The juggler of words

Posted: 11/09/2009 in Book, Literature, Novel, Poetry, Short story, Writer
Tags: , , , , ,



When the drums begin to beat  untitled
Down the street,
When the poles are fetched and guyed,
When the tight-rope’s stretched and tied,
When the dance-girls make salaam,
When the snake-bag wakes alarm,
When the pipes set up their drone,
When the sharp-edged knives are thrown,
When the red-hot coals are shown,
To be swallowed by and bye–
_Arre_ Brethren, here come I!  

Stripped to loin-cloth in the sun,
Search me well and watch me close!
Tell me how my tricks are done–
Tell me how the mango grows?
Give a man who is not made
To his trade
Swords to fling and catch again,
Coins to ring and snatch again,
Men to harm and cure again.
Snakes to charm and lure again–
He’ll be hurt by his own blade,
By his serpents disobeyed,
By his clumsiness bewrayed,
By the people laughed to scorn–
So ’tis not with juggler born!

Pinch of dust or withered flower,
Chance-flung nut or borrowed staff,
Serve his need and shore his power,
Bind the spell or loose the laugh!
Rudyard Kipling: Juggler’s Song.


As a writer, I often feel like a juggler who’s playing with balls as we do with words. First ball could be the technical part of the writing life; the second the story and the third, imagination…

There are many differences between the ways writers do there writing. But more I read and discover my new Americans companions, more I get convinced of the contraries. We do all share the same feeling. We do have to juggle with the tree balls and more every day. We also must deal with the new technology that computer bring to us. This new way of life brings our work to universal perspectives. This is why in my point of view, we try to stay connected with this virtual world by the blogging universe.

French bloggers don’t talk too much about there writing. They discuss but the technical, stories and imagination sources are often like a secret thing… In my opinion, this is the biggest difference between the French and American world of writing.

And this is why I do have great respect for all of you who take the time to share with others the feelings and the experience of writing. Its make the juggle of words more fun and easier…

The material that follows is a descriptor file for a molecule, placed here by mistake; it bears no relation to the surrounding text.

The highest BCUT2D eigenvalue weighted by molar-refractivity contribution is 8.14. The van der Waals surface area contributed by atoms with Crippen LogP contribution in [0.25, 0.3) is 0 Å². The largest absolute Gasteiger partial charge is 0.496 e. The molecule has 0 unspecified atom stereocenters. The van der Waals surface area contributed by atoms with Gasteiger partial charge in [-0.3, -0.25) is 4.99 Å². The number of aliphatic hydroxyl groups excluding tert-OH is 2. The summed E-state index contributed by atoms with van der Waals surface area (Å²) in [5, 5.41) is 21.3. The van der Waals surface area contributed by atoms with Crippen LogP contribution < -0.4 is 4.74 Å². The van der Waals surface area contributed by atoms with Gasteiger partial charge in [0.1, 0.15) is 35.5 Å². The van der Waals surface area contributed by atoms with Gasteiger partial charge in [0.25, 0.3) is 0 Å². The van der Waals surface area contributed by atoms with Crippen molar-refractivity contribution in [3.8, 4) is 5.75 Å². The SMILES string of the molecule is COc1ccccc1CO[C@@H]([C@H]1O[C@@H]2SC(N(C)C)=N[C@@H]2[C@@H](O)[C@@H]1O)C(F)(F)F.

Do you feel like a juggler?


The juggler
  1. cynthia says:

    Lovely post, Mireille–the Rudyard Kipling poem, the picture, the video (which I should watch every morning before I begin to write!) and your words. Interesting observation: that French bloggers don’t discuss the technical side of writing. And yes, I do feel like a juggler of words.

    • Thank you Cynthia,

      Feel free to try those exercices every morning. It’s true that my fellow french writers don’t discuss often about the technical. They do, but nothing to compare with what I could find on the american post and blogs.

      This is why I appreciate so much every support and advice from you. It’s give to everyone energy and news ideas for writing.

      As you know, writing is a lonely work. So, when I read the preoccupations of others writers, It’s like taking a coffee with you and discuss about our work.

      Thank you!

  2. Linda says:

    I certainly do feel like a juggler, Mireille. I dropped a ball a few times in my current novel, but picked them up and went on without too much embarrassment. And then, I rushed and fumbled at the end, but I took a deep breath, tried again, and now have all three balls in the air.

    I’m glad you find us American writers refreshing in our candor, rather than feel embarrassed for us.

  3. Linda says:

    I forgot to say, I loved that amazing video. Thanks for sharing.

    • I certainly believe you! You are a great juggler and a great writer! And there is no secret for this exercise. It’s a question of keep trying… and one morning, you realise that the tree balls are in the air!

      You are a good writer and a excellent friend of words.

      Thank you!

  4. jenniferneri says:

    Hi Mireille – great post!

    I wonder why the need to keep our writing technique a secret? When I did a reading a couple weeks back one man in the audience asked me some questions about how I write. I answered with pleasure – I love discussing the craft. I was then told how unusual I was for answering, that most writers do not want to share this information. I was taken aback by this, not able to understand. Would a writer not wish to discuss their passion? Would a writer not wish to improve by witnessing how others work? For me, this is part of the joy.

    Oh, and yes, absolutely like a juggler 🙂

    • Thanks you so much for your comments.

      I don’t understand either why a lot of writers don’t have the needs to discuss their passion… I always try to explain or express what ever the readers or an audience wish to discuss. This is how we learn to write better.

  5. Mireille, I’m sorry I missed this when you wrote it. I love the analogy of the juggler. And you’re right about it; I juggle words, ideas, other people’s responses, my laptop, where to send it…on and on.

    Mystery is lost, I think, as we expose all our techniques, but it’s made up with in camaraderie and support. And, thinking about it, who but another writer would even be interested? If our readers wandered in, it would probably scare them off.:-)

    • Thank you Pamela,

      Mystery is lost… Well, may be a little part of the mystery. But not all the magic. It’s still a kind of magical mystery tour to write a poem, a novel or anything.

      And readers usely love to see the writers lost for a moment and come back with a final word like a juggler finale….

      Thank you for you poetry.

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